Okay, yes. Let’s, let’s go for multi-part question here. First of all my, my earliest memories of libraries are indeed the public library where my mother took us very regularly and we were allowed to get “five books, just five books.” Now, you have to know that I have five siblings, so across five of us, or across all six of us that’s 30 books every time, so I understand why my Mom put that limit on. So, we went very regularly and it was definitely a place that my parents could find a way to, to meet the demands of their children who were voracious readers. I read so much as a child I think that’s like a stereotype, right, of librarians but it is indeed true that I loved to read as a child. Likewise, in, in elementary and, and secondary schools same sorts of things. I think in my, my middle school I had read through almost the entire collection of fiction, so it’s, it’s a long time for me in my childhood of being a place that, you know, gave me access to books. I guess is the way you would say. This, in many ways, is, there’s kind of a break if you will in my life.
At, at high school I was a debater and so we did policy debate and I spent a lot of time doing research in libraries, so less focused if you will on libraries as a place of leisure reading, and more as a place of research which, when I got to college I had never whatever reason actually considered librarianship as a career, but I worked in the library as a student worker and the librarians there kept encouraging me to consider librarianship as a career and I thought I was going to be a lawyer and after a year of working in a law firm, I discovered I wasn’t really wanting to be a lawyer after all and so started to explore librarianship and that’s really been the story since then.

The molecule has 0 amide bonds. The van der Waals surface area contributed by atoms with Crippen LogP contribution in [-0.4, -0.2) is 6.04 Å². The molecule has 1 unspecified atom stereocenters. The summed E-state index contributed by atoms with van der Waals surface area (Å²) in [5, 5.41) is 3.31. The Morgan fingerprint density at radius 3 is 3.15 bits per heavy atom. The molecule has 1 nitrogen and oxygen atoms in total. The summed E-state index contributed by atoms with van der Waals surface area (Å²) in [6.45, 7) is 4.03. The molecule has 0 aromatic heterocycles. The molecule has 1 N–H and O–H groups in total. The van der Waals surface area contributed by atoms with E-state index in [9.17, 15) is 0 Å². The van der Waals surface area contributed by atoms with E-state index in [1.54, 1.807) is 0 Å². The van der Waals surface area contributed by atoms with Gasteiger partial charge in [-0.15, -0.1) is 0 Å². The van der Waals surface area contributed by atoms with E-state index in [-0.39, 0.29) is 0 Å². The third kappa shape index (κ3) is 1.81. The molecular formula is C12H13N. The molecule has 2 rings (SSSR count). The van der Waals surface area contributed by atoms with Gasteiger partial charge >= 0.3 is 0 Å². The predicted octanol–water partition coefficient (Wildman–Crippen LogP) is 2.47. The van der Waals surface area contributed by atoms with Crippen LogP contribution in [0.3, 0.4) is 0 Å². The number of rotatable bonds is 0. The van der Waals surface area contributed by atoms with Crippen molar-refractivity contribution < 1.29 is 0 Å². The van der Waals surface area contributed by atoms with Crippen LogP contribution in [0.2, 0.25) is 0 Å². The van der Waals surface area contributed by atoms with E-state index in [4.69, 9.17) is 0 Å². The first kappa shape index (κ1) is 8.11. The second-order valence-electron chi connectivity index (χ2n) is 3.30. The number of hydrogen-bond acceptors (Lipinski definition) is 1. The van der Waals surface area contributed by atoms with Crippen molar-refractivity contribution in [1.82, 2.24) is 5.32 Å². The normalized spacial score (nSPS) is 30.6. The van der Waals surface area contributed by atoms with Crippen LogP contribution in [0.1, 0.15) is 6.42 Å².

So, it’s my story is a story of the, you know, the voracious leisure reader through the high school researcher and then library employee in college, so it’s probably a thread of how I became a librarian.
So, why are libraries important today? You know, I think libraries are important for many of the reasons that they were important to me as a child and as a, as a student. But I also think they’re important in a lot of other ways and one of the things that I really kind of like to keep in mind always is that my experience is not everyone’s experience. So, for some the library is important because of place, it creates, it’s a space and it has programming and it has caring adults. For other people it’s the collections, myself I think it was more of a collections focused sort of experience of the library. For others, it’s the, it’s because it, it is a self-reflection, it creates an, it’s sort of a collections but it’s because the collections create a world that they don’t have access to, for either, for any number of reasons. I mean I think we hear a lot about teens who are able to sort of explore who they are and their identity through materials that are in the library. So, I think there is the aspect of access to collections, access to space, access to staff and, and caring adults, all of those things that are so key.